Riding in Brazil’s Pantanal

In 6 hours of travel the road went from tarmac to murrum to sandy tracks with countless gates leading from one fazenda to another. We finally pulled up beneath a large grove of mature mango trees with numerous little black pig families enjoying the cool shade and noisy parrots squawking overhead. Stepping past the verandah with inviting easy chairs, we were welcomed into the cool family home with fresh fruit juices. After a lunch featuring home grown vegetables with a meat dish and tasty desserts, and a long nap, we sallied forth in the late afternoon to meet the horses. Following the “line up” we were introduced to our mounts and tack (sheepskins thrown over the saddle tree, very basic stirrups and rather severe bits). The horses were lovely to ride, very responsive, but a little reactive on the ground. That first evening we saw crab-eating foxes, pampas deer and caiman in every pool, as well as numerous exotic birds, whose names we were just starting to learn.

The days merged into each other; up at 5am to the call of the southern screamers, ride, returning mid morning, lazing the day away and another evening excursion. Sometimes we came across the pantaneros cowboys working their white cattle, lassoing, doctoring, sorting. The Pantanal is 90% privately owned and ranching traditions are proudly upheld.

Pantaneros working their cattle

This is the largest wetland in the world and when the rains come the animals are forced to move off lush green pastures to high and more arid land. All the ranch buildings are situated in these areas and many have rough airstrips since they can be cut off for months at a time. The rides take place in the dry season of June through October.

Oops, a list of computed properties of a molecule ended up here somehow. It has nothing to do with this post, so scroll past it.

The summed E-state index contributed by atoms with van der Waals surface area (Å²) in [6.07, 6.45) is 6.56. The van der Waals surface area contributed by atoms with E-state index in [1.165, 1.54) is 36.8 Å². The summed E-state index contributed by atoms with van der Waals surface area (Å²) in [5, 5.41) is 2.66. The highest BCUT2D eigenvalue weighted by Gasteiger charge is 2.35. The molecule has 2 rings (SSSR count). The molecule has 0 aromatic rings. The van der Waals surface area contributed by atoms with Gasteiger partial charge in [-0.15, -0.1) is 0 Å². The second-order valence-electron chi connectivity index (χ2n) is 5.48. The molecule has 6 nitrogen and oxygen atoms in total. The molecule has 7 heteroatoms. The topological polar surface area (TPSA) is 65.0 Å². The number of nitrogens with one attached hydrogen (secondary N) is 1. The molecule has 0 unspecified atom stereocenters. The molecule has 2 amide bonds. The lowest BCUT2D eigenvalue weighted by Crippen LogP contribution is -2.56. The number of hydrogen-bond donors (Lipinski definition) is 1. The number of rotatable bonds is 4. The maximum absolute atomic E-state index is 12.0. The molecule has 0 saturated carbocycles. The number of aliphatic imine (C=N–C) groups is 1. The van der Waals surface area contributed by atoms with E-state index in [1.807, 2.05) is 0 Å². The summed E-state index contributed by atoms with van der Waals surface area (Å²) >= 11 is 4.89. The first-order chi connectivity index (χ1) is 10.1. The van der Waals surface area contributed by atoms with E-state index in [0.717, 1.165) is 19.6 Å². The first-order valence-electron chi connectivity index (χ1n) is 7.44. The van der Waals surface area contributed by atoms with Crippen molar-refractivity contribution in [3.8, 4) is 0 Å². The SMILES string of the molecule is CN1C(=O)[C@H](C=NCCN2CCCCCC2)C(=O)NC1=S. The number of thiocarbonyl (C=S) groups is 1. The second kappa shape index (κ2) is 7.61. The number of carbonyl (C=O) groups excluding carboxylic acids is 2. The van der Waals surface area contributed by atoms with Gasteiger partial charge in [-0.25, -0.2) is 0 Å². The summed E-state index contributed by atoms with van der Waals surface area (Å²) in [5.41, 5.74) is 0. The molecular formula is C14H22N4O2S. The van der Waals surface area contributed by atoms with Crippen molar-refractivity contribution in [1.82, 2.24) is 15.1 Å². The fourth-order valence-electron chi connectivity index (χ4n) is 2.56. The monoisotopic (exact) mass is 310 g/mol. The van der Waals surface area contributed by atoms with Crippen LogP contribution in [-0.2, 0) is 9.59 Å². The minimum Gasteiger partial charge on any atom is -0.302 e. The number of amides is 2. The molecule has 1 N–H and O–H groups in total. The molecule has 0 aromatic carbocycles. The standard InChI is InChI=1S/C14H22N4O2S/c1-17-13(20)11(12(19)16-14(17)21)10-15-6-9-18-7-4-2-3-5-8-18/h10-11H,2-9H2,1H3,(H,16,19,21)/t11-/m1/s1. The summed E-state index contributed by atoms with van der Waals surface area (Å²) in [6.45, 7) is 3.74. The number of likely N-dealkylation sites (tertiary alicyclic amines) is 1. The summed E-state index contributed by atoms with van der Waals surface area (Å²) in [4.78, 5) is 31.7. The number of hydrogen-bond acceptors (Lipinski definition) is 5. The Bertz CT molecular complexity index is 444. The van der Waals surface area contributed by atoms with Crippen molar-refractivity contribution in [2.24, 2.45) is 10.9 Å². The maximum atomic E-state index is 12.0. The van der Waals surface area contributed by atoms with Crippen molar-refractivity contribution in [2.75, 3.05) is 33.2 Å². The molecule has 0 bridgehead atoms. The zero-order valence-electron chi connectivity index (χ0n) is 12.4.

We stayed at two different fazendas, quite some distance apart, with a night in hammocks along the way.  There was a river running by the second fazenda and one of the activities on offer was boat trips. It was magical motoring along through the shallow water, stopping to photograph capybara, giant river otter and numerous kinds of kingfishers, herons, ducks and  birds that one could never have imagined. Our guide Daniel, who accompanied us on the whole trip, is an excellent ornithologist and made sure everyone was engaged and happy. This was an interesting and wonderfully relaxing holiday that could easily be shared with a non riding partner.

Written by Mel Fox